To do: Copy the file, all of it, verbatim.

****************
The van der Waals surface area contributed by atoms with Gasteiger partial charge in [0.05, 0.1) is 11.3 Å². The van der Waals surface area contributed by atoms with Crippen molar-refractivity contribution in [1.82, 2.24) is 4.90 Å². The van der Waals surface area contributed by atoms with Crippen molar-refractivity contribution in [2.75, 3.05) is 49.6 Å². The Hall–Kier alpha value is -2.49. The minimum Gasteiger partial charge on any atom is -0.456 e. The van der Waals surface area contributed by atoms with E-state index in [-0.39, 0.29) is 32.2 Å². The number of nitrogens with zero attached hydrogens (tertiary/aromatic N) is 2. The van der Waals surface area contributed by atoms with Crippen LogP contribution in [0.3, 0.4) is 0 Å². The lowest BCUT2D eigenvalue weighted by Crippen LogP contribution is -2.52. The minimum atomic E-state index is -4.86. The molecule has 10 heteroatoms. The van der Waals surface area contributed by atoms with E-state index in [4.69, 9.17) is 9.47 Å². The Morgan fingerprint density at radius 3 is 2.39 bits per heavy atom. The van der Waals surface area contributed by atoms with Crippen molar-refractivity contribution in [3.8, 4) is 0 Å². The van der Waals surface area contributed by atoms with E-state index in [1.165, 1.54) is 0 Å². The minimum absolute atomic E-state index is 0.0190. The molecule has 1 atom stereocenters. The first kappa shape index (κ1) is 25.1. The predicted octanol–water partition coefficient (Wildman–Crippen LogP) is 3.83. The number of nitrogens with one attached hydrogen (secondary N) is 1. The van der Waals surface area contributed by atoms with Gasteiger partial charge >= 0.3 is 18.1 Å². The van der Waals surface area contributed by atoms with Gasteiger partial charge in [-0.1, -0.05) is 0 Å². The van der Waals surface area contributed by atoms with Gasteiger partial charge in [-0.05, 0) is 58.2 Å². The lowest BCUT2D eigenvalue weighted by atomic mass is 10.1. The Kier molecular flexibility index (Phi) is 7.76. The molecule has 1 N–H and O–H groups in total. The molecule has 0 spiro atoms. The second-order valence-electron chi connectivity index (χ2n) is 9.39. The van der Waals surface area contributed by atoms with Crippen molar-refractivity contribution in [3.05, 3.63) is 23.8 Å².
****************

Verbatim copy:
The van der Waals surface area contributed by atoms with Gasteiger partial charge in [0.05, 0.1) is 11.3 Å². The van der Waals surface area contributed by atoms with Crippen molar-refractivity contribution in [1.82, 2.24) is 4.90 Å². The van der Waals surface area contributed by atoms with Crippen molar-refractivity contribution in [2.75, 3.05) is 49.6 Å². The Hall–Kier alpha value is -2.49. The minimum Gasteiger partial charge on any atom is -0.456 e. The van der Waals surface area contributed by atoms with E-state index in [-0.39, 0.29) is 32.2 Å². The number of nitrogens with zero attached hydrogens (tertiary/aromatic N) is 2. The van der Waals surface area contributed by atoms with Crippen LogP contribution in [0.3, 0.4) is 0 Å². The lowest BCUT2D eigenvalue weighted by Crippen LogP contribution is -2.52. The minimum atomic E-state index is -4.86. The molecule has 10 heteroatoms. The van der Waals surface area contributed by atoms with E-state index in [4.69, 9.17) is 9.47 Å². The Morgan fingerprint density at radius 3 is 2.39 bits per heavy atom. The van der Waals surface area contributed by atoms with Crippen molar-refractivity contribution in [3.8, 4) is 0 Å². The van der Waals surface area contributed by atoms with E-state index in [1.165, 1.54) is 0 Å². The minimum absolute atomic E-state index is 0.0190. The molecule has 1 atom stereocenters. The first kappa shape index (κ1) is 25.1. The predicted octanol–water partition coefficient (Wildman–Crippen LogP) is 3.83. The number of nitrogens with one attached hydrogen (secondary N) is 1. The van der Waals surface area contributed by atoms with Gasteiger partial charge >= 0.3 is 18.1 Å². The van der Waals surface area contributed by atoms with Gasteiger partial charge in [-0.1, -0.05) is 0 Å². The van der Waals surface area contributed by atoms with Gasteiger partial charge in [-0.05, 0) is 58.2 Å². The lowest BCUT2D eigenvalue weighted by atomic mass is 10.1. The Kier molecular flexibility index (Phi) is 7.76. The molecule has 1 N–H and O–H groups in total. The molecule has 0 spiro atoms. The second-order valence-electron chi connectivity index (χ2n) is 9.39. The van der Waals surface area contributed by atoms with Crippen molar-refractivity contribution in [3.05, 3.63) is 23.8 Å².